Wednesday, June 15, 2016

Will there be an "ethics law" for the retail industry in Norway?

Posted by Amanda Villaruel | |
If you had the legal right to claim more information about the piece of clothing you just bought, for instance how the garment was produced, would you demand it from the store?

This is what the potential new "ethics law" might give Norwegian consumers. Last week it was clear that the majority in the Parliament wants the law proposition reviewed by the Government. Such law would demand transparency from the retail industry (including clothing retail) on how various products were manufactured, to avoid low wages, pressure to work over time and harsh working conditions.1
Will there be an ethics law for the fashion industry in Norway?
Will there be an ethics law for the fashion industry in Norway? 2

It is claimed that many (Norwegian) consumers want more information so they can make ethical choices, whether they're purchasing a sweater or a toy. Companies today are not obligated to publish their supplier lists, which makes it harder for conscious consumers to make ethical choices.

An ethics law is a way of strengthening the consumer power and supporting the textile industry in developing countries. Hurrah for that! :-)
Cutting cotton at a factory
Cutting cotton at a factory 3

Here are some of the key points from the proposal:

  1. According to the Parliament's site, the law will potentially apply to textiles, clothing, shoes, electronics, furniture, coffee/tea, cacao and toys.4

  2. It is proposed that the law should apply to every single company that imports goods into Norway.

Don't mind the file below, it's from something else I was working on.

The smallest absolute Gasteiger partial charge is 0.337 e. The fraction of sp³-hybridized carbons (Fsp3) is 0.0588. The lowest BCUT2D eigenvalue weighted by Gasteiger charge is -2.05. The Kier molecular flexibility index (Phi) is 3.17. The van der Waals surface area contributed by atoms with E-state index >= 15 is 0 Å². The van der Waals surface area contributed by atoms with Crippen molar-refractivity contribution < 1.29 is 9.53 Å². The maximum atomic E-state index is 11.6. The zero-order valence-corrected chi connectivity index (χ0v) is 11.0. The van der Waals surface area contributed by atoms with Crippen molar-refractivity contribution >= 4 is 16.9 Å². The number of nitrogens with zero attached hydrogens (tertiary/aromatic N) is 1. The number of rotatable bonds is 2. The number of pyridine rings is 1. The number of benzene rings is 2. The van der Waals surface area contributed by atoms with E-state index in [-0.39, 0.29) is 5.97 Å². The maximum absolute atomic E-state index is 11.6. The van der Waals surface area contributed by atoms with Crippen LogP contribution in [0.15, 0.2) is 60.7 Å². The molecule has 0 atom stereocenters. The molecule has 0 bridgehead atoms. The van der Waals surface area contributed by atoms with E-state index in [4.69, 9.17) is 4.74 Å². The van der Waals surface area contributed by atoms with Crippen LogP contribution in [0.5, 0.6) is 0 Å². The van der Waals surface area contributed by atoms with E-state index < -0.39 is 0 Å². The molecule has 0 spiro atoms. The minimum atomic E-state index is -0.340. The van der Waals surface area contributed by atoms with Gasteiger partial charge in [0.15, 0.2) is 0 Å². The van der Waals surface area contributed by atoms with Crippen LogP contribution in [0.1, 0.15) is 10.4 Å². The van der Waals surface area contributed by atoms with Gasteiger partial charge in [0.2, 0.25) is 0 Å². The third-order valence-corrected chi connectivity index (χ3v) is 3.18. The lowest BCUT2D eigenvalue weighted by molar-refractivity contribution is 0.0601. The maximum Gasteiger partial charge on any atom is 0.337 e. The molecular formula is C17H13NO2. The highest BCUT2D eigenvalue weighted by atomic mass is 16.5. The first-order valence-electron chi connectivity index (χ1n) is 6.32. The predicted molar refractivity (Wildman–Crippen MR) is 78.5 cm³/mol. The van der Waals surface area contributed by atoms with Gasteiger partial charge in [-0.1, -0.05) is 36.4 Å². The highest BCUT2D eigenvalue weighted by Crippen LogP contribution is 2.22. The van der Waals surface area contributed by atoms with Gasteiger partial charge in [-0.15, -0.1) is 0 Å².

3. It is also suggested that it should be looked into making it mandatory for the company to provide information about wages, working hours and working environment. 

  4. The company should be obligated to provide information about where the products are manufactured.

  5. It should be considered whether the obligation to provide information should apply to one or several links (I guess they're referring to the supply chain). 

A law does no good without enforcement. Therefore it is suggested in the proposal that a complaints board should be established. Let's say that H&M has refused to provide information. I personally hope that a complaints board will be able to give huge economic penalties so multimillionaire companies like H&M won't think it's peanuts to pay the fine and continue to disregard their obligation to provide information. All of this depends on how the law is written, which I hope some excellent academics can look closer into.

It was originally the NGO - Future in our hands (translated to Framtiden i våre hender) - that started a nationwide rally on social media in 2015, explaining to consumers why there should be a new ethics law. They received over 23.000 signatures...5 In tiny Norway, that means a lot of signatures!

If you thought that you had no or little power as a consumer, then think again ;-) The law proposal shows that consumer power works.

One voice is enough to spread the word, and before you know it, there are thousands of voices that get the attention of the right people.

Continue to read:
"Made in Bangladesh" equals unethical clothing?

Sweatshop web-series: Scandinavian fashion bloggers facing the textile industry in Cambodia.

How to deal with environmental and social guilt.


Have your say about what you just read :)

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